United Methodist hospital changes blind boy’s life

Born blind with cataracts on both eyes, 8-year-old Morlai Bangura, who lives in the remote village of Barmoi in northern Sierra Leone, can now see. Thanks to successful eye operations at the Sierra Leone Conference’s Lowell and Ruth Gess United Methodist Eye Hospital, Morlai has started attending school in eastern Freetown. Photo courtesy of Dr. Moges Teshome, Lowell and Ruth Gess United Methodist Eye Hospital.
Born blind with cataracts on both eyes, 8-year-old Morlai Bangura, who lives in the remote village of Barmoi in northern Sierra Leone, can now see. Thanks to successful eye operations at the Sierra Leone Conference’s Lowell and Ruth Gess United Methodist Eye Hospital, Morlai has started attending school in eastern Freetown.

Born blind with cataracts in both eyes, 8-year-old Morlai Bangura can now see and has started attending school in eastern Freetown, with support from the Sierra Leone Conference’s Lowell and Ruth Gess United Methodist Eye Hospital.

In a country where opportunities for the blind are limited and many are reduced to beggars, Morlai — who was living in a remote village in northern Sierra Leone — did not have the slimmest prospect of sight or city life, let alone education.

He now has all three, thanks to the United Methodist eye hospital’s outreach team who discovered him in the woods of Barmoi and brought news of his condition to hospital authorities in Freetown.

“There is no health care facility in that very remote part of the country, no school. He was blind and was working on the farm. Nobody knew his cataracts were operable,” said Dr. Moges Teshome, the ophthalmologist who performed the surgeries.

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Eight-year-old Morlai Bangura experiences sight for the first time after an eye pad is removed following cataract surgery on his right eye. Photo courtesy of Dr. Moges Teshome, Lowell and Ruth Gess United Methodist Eye Hospital. 

“His operations were done successfully without any complications. … He was really encouraging to us also. We were happy (with) the outcome. … After all corrections (were) made, he had almost regained his sight by 100 percent,” Teshome said.

After a primary diagnosis, which indicated that he had cataracts that the hospital could remove, Morlai, his father, mother and younger brother traveled to Freetown. The family stayed on the hospital premises until his operations were complete.

Morlai’s right eye was operated on in May 2017, and the left eye was done two weeks later. The hospital provided all services free of charge and paid for refractive corrective glasses to help him see more clearly.

The procedures have paved the way for a brighter future for the boy, Teshome said.

Morlai is enrolled in school in Freetown for the 2017-18 academic year and the hospital is taking care of his expenses and well-being.

“Considering the abject poverty of his family, the hospital has supported Bangura by paying for school registration fees, school uniforms, shoes, a school bag, exercise books, pens and pencils and a regular lunch,” Teshome said.

“Everyone who knew Morlai before and sees him now is enjoying the maximum happiness due to the results and the changes in (his) life.”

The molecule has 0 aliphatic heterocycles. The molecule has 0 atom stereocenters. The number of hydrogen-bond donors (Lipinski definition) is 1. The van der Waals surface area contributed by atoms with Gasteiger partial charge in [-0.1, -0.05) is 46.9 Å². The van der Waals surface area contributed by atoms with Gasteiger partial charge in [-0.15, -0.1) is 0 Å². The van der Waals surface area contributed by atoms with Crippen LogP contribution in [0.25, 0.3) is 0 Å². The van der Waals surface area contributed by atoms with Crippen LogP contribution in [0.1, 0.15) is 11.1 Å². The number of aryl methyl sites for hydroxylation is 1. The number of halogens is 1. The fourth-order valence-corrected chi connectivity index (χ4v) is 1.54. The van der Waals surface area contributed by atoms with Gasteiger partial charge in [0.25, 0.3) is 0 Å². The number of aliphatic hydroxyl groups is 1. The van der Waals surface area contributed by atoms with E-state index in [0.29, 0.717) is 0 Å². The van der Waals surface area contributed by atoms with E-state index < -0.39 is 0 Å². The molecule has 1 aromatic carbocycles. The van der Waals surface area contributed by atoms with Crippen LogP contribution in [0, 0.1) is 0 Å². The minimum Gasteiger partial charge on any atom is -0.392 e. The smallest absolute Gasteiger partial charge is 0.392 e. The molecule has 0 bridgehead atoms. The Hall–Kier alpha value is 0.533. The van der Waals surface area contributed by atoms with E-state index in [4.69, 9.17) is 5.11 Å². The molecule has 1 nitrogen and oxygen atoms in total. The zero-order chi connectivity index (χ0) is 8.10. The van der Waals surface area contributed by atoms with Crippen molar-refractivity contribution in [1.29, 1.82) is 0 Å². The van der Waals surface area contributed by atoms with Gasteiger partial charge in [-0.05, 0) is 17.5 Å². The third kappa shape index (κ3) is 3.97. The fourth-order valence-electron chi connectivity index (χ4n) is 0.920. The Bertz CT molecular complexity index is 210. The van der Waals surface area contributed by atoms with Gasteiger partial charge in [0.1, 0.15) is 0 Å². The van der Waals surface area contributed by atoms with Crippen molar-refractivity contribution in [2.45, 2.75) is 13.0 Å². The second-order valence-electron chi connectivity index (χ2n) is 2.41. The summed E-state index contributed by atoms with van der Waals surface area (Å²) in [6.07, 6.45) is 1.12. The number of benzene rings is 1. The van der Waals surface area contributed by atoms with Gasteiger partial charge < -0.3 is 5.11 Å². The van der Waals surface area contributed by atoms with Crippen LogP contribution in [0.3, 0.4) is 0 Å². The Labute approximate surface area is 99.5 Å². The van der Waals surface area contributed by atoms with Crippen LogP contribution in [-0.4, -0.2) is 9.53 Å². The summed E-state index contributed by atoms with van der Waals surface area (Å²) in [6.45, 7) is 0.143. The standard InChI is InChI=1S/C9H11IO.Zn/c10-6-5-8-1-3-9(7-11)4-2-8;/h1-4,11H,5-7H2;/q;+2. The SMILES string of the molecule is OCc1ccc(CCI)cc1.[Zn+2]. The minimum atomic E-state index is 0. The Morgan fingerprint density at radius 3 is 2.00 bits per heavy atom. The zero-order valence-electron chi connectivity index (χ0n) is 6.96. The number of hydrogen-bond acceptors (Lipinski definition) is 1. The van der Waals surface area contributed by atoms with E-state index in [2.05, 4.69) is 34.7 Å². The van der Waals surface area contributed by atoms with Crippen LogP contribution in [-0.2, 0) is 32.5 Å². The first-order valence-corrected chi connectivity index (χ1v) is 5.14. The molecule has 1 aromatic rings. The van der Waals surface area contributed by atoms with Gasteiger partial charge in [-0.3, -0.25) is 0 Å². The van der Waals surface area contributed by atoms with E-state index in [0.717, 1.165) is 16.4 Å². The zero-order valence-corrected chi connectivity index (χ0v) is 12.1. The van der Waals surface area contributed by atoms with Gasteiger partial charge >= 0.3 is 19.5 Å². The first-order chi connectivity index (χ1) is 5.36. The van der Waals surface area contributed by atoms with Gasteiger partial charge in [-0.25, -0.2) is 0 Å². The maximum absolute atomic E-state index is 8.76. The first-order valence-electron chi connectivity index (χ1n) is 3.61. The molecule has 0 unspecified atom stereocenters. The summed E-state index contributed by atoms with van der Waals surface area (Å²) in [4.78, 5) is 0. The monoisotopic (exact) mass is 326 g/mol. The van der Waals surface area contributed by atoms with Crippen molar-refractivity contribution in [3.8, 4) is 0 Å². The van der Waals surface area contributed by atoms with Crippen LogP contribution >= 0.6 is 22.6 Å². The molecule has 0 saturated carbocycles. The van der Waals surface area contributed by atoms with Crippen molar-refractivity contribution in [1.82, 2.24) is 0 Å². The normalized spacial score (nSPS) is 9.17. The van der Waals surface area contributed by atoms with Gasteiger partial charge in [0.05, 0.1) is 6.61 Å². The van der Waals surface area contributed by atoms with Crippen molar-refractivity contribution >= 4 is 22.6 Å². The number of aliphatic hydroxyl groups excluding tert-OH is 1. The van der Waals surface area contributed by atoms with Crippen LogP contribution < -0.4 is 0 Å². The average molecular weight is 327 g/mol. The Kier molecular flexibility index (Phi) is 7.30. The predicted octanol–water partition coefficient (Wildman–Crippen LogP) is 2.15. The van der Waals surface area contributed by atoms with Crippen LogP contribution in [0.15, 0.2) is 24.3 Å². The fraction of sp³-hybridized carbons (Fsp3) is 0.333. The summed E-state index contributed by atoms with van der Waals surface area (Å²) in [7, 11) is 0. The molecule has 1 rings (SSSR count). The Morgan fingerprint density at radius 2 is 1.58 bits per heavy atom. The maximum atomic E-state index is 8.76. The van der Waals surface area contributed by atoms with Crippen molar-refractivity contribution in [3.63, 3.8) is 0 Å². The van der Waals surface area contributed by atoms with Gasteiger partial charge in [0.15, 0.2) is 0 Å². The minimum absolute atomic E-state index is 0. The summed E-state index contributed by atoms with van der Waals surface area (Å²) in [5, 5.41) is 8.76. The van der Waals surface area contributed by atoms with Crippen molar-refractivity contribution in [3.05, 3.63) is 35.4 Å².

Teshome said he feels personally grateful every time he plays a part in a story that brings sight to people, especially children. It gives him a sense of fulfillment as a Christian, he said, because Jesus Christ started the healing ministry.

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Morlai Bangura, who can now see after two successful cataract operations, attends school in Freetown, Sierra Leone. “He is highly intelligent,” said Dr. Moges Teshome, the ophthalmologist who performed the surgeries. Photo courtesy of Dr. Moges Teshome, Lowell and Ruth Gess United Methodist Eye Hospital.

Morlai recently visited his family in Barmoi for the first time after his operation. He is enjoying going to school and is learning his letters and numbers. “He is highly intelligent … and already (has) started speaking English,” Teshome said. 

Despite these successes, there are some challenges that could disrupt Morlai’s education. His life in Freetown may not be sustainable, Teshome said. He lives with an uncle who is jobless and has a family of five. With no school in the remote village where his parents live — the children do only subsistence farming — he cannot return to his rural community and continue to learn.

“I am not sure if the hospital can manage to support him for a long time. As a solution, I will bring this issue to the hospital management and (the Sierra Leone) Conference for longtime assistance,” Teshome said.

Hospital authorities also are looking for a trustworthy foster parent to take care of Morlai long-term.

Teshome hopes to share Morlai’s success story with other ophthalmologists at their annual National Program for the Prevention of Blindness meeting.

The hospital’s partner, Christian Blind Mission, also recently filmed Morlai so that his story can be shown in Europe for fundraising efforts for the construction of a children’s eye care facility within the hospital premises.

Most of the funds are being raised in Europe through the mission, a German eye care philanthropist agency. More than one million Euros (roughly $1.2 million U.S.) is needed for the construction. 

Jusu is director of communications for The United Methodist Church in Sierra Leone. News media contact: Vicki Brown at (615) 742-5470 or newsdesk@umcom.org. To read more United Methodist news, subscribe to the free Daily or Weekly Digests. 

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